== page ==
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Conversations imminent

by
25 October 2013

Mary Tanner looks forward to the WCC assembly

WCC

Preparation: South Korean pastors and peace activists fast and pray in Busan this week, in protest against nuclear radiation. Campaigners are asking for the closure of South Korea's Kori nuclear power plant, which is 20 kilometres from the venue of the forthcoming WCC assembly. The plant is South Korea's oldest and reportedly its most incident-prone 

Preparation: South Korean pastors and peace activists fast and pray in Busan this week, in protest against nuclear radiation. Campaigners are asking...

"AN ASSEMBLY that will surely leave a mark on the ecumenical movement" - this is the prediction of the General Secretary of the World Council of Churches (WCC), Dr Olav Fykse Tveit, for its tenth Assembly in Busan, South Korea, from 30 October to 9 November. Already, delegates and hundreds of Christians from around the world are travelling to Busan, praying the Assembly's theme: "God of Life: lead us to justice and peace."

There could hardly be a more urgent theme in today's world. Issues will focus on justice for all: economic, gender, and eco-justice. On the theme of peace, the focus will surely be the Middle East - Syria, Egypt, and Israel/Palestine; the Democratic Republic of Congo; Pakistan; Nigeria. Also, because of the location of the assembly, North and South Korea will never be far from the delegates' minds.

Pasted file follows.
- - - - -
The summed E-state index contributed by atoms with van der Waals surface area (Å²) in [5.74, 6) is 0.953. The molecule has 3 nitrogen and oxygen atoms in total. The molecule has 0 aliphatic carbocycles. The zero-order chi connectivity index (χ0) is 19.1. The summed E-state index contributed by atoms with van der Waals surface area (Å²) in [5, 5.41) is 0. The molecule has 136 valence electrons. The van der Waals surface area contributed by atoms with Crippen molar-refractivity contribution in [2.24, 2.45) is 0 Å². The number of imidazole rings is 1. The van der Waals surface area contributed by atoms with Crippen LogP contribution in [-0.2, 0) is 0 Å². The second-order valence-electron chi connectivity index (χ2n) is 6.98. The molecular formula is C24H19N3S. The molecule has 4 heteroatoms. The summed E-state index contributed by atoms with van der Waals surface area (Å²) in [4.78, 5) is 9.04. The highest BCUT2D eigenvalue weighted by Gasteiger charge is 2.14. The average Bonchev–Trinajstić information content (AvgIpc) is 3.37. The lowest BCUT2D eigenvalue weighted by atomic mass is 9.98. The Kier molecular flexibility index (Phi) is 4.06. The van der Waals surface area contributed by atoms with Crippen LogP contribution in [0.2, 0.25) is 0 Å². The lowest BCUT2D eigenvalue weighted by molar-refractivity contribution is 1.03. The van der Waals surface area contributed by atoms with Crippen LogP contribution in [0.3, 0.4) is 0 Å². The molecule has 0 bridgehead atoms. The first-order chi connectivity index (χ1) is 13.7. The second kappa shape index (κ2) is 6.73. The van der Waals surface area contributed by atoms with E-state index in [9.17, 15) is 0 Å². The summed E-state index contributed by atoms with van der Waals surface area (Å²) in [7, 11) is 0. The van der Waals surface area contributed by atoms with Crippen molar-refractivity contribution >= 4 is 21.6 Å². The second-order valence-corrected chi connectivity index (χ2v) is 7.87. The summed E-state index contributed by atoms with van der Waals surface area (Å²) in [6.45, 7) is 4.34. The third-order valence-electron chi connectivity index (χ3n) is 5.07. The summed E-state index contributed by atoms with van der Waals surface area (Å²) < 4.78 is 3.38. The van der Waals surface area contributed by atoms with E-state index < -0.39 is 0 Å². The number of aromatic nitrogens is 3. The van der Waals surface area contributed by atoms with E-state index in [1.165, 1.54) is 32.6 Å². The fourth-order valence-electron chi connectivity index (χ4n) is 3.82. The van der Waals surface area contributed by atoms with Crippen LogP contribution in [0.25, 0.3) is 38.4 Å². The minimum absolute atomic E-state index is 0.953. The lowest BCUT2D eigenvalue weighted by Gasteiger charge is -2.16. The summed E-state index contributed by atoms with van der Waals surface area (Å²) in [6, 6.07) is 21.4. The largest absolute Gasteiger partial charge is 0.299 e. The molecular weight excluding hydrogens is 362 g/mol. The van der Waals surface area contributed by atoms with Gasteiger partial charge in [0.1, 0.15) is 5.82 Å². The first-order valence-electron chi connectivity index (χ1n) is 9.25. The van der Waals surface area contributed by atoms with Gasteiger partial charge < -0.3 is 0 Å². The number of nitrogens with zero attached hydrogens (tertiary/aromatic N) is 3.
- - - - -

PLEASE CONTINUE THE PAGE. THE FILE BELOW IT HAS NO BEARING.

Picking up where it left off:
We shall see the fellowship of Churches turned outwards, thinking of their service together in a world where injustice is rife, and peace is shattered daily by war and threats of war - even nuclear war.

The concern that lies at the heart of the fellowship of Churches is that the Churches should call one another to visible unity in one faith, eucharistic fellowship service, and mission. So there will be a concern for the inextricable relation of the unity of the Church, the unity of the human community, and the unity of all creation.

An assembly is a time when official delegates review the work of the past years, and plan for the years ahead. But it is so much more than that. Thematic plenaries will explore issues of justice and peace, the Korean context, and how we understand unity. Twenty-one ecumenical conversations will reflect on many aspects of the one ecumenical movement.

Above all, an assembly is a time to pray together. It is these times of prayer that, for most delegates, are the most transformative and lasting experience.

The Archbishop of Canterbury will greet the Assembly and speak in two of the ecumenical conversations. It will be a time when Anglicans from around the Communion can meet Archbishop Welby, can get to know one another and the concerns across our Anglican Communion, and can view our concerns in the perspective of the most representative Christian gathering.

Accompany us in prayer, and pray with us: "God of Life, lead us to justice and peace." When the Assembly is over, I wonder whether readers of the Church Times will see signs that the ecumenical winter is blossoming into an ecumenical spring.

Dame Mary Tanner is the WCC president for Europe.

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